Dr Richard Tilley of Victoria University of Wellington describes what silicon quantum dots are and outlines some applications.
DR RICHARD TILLEY
Quantum dots and nanoparticles are semiconductor materials, so typical semiconductors are things like silicon or germanium. And the fantastic thing about quantum dots is that they have different properties compared to the bulk materials because of their small size. So one of the materials we are looking at is silicon, and a big piece of silicon just looks like a piece of metal – it’s very shiny and silvery. But when we make our silicon particles, we make them of only about 1.5 nanometres, so they really are minute. They are made up of maybe only 50 to 100 atoms. And when we make our silicon particles this small, we can actually get them to emit light, which bulk silicon will not do, and then we can use this property for different applications. To be able to see the quantum dots, what we have to do is shine some light onto them, some high energy light, say UV light, and then they will give out the different colours that we want to see. People are researching applications for them as light emitting diodes, or for lighting or even television screens, but what we are interested in is looking at biological applications for them.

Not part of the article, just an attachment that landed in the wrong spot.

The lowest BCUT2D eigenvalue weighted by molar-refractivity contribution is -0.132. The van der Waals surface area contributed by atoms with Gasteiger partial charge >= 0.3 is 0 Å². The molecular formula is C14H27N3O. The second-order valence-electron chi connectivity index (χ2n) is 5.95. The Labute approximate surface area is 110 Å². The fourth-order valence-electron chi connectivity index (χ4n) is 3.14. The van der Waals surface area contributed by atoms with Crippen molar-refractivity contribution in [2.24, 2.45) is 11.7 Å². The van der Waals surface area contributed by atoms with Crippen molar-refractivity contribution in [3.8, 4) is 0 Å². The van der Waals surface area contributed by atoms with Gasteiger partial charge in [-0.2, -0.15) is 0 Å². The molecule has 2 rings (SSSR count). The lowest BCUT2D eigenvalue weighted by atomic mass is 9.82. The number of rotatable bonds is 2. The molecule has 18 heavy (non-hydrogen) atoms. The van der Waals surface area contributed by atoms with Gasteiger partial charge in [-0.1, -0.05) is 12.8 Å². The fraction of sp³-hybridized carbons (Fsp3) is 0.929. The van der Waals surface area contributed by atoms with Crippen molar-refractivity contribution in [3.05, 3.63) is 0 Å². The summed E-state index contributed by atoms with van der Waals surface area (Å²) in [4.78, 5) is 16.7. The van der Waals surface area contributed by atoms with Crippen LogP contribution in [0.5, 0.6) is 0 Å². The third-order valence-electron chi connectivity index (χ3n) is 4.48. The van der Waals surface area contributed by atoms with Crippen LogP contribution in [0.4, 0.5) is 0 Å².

Professor Kenji Yamaoto